back to article Prison telco recorded inmates' lawyer-client calls, hack reveals

Securus Technologies, an American phone services provider, has been recording inmates' phone calls - including those between inmates and their lawyers - much to the chagrin of an activist hacker, who has pilfered the recordings and dumped them into the laps of journalists. Materials leaked to The Intercept "by an anonymous …

  1. chivo243 Silver badge

    Now I know

    why inmates want cell phones dropped by drones!

    1. scrubber

      Re: Now I know

      That's not the only thing drones can drop. c.f. Jihad John.

    2. Alan Brown Silver badge

      Re: Now I know

      It's not the recording that irks inmates - it's the 1940s-era pricing for making long distance calls.

  2. NoneSuch Silver badge
    Thumb Down

    The prosecution, having the ability to monitor the defense teams preparations, has a decidedly unfair advantage in any criminal case.

    However, I'm neither shocked nor surprised as the US Gov has put itself above the Constitution on many occasions. Until people go to jail for these abuses they will not only continue, but get worse.

  3. James 51

    Do these guys own talk talk?

    1. TRT Silver badge

      It's an offshoot company...

      called Sing Sing.

      1. ecofeco Silver badge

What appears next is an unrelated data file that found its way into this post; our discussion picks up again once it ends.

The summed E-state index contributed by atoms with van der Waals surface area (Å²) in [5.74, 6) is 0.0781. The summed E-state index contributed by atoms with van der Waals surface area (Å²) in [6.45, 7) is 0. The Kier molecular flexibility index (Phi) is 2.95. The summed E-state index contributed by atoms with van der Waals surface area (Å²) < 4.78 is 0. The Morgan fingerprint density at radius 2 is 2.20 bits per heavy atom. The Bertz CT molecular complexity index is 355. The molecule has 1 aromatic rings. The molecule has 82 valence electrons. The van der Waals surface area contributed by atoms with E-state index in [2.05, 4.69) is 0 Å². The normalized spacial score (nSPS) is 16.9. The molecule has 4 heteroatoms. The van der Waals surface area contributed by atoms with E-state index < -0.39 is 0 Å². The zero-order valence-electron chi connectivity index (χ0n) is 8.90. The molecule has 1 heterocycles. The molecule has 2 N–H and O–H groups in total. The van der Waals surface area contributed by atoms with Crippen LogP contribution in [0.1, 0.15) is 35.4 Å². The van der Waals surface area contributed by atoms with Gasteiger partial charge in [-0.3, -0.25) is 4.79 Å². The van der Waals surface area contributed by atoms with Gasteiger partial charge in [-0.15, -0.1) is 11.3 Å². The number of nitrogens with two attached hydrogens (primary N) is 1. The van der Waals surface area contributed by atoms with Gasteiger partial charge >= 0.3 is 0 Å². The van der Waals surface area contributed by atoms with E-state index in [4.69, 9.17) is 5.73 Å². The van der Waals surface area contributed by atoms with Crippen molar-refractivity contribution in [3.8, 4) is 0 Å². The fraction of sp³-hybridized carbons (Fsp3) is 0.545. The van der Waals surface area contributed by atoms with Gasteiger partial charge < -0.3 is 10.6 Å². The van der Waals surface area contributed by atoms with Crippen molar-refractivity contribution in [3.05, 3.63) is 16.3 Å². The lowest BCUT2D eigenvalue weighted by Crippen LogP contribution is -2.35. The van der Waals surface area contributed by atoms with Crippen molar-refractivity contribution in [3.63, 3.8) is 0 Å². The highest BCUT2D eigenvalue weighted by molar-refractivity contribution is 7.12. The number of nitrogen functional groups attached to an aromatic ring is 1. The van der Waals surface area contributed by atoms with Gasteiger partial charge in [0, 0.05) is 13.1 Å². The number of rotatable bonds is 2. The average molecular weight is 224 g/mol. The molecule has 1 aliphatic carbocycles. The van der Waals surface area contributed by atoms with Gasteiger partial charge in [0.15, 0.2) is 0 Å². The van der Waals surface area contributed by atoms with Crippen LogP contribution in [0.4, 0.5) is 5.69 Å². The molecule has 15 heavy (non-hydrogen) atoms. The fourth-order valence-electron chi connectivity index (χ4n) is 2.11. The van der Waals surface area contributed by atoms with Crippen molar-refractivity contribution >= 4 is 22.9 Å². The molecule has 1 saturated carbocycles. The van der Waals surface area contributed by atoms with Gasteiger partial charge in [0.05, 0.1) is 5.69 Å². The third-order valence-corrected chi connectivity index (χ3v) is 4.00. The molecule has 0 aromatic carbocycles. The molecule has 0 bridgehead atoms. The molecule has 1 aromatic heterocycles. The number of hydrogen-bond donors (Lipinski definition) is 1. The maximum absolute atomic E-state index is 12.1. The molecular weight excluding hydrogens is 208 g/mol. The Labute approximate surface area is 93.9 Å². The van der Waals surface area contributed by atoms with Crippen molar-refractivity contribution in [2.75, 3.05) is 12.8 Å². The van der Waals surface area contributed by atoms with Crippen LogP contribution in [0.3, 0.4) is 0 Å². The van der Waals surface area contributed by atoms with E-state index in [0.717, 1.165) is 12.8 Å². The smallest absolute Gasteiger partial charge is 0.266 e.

Re: It's an offshoot company...

        BA DUMP BA!

  4. James 51

    If it's the only realistic way legal advisors have to talk with their clients that 'active authorisation' isn't as active as it would seem. Or perhaps they assumed knowing that the call was privileged that the telephone company would be in trouble if anything ever came of it.

    I wonder how many appeals are going to be lodged citing this as a factor.

    1. Matt Bryant Silver badge

      Re: James 51

      "....I wonder how many appeals are going to be lodged citing this as a factor." The article clearly states that the ambulance-chasers have the right to register their numbers with the authorities and thus block recording of the calls. It is only client-attorney privilege under US law if the authorities are aware it is a covered communication - if the attorney hasn't supplied the number the call is to/from and doesn't start the conversation stating they are the prisoner's attorney then the call is not covered as the authorities have no way of knowing it is a privileged communication. And the privilege only stops the attorney being called to testify against his client in court, it does not stop the conversation being entered as evidence. To try and claim at an appeal that the call was covered the attorney would have to claim it was for legal advice related to the prisoner's case, so when Johnny Scumbag calls his legal vulture and tells them they need to off Bobby The Grass it's a criminal act on their part and can be admitted as evidence.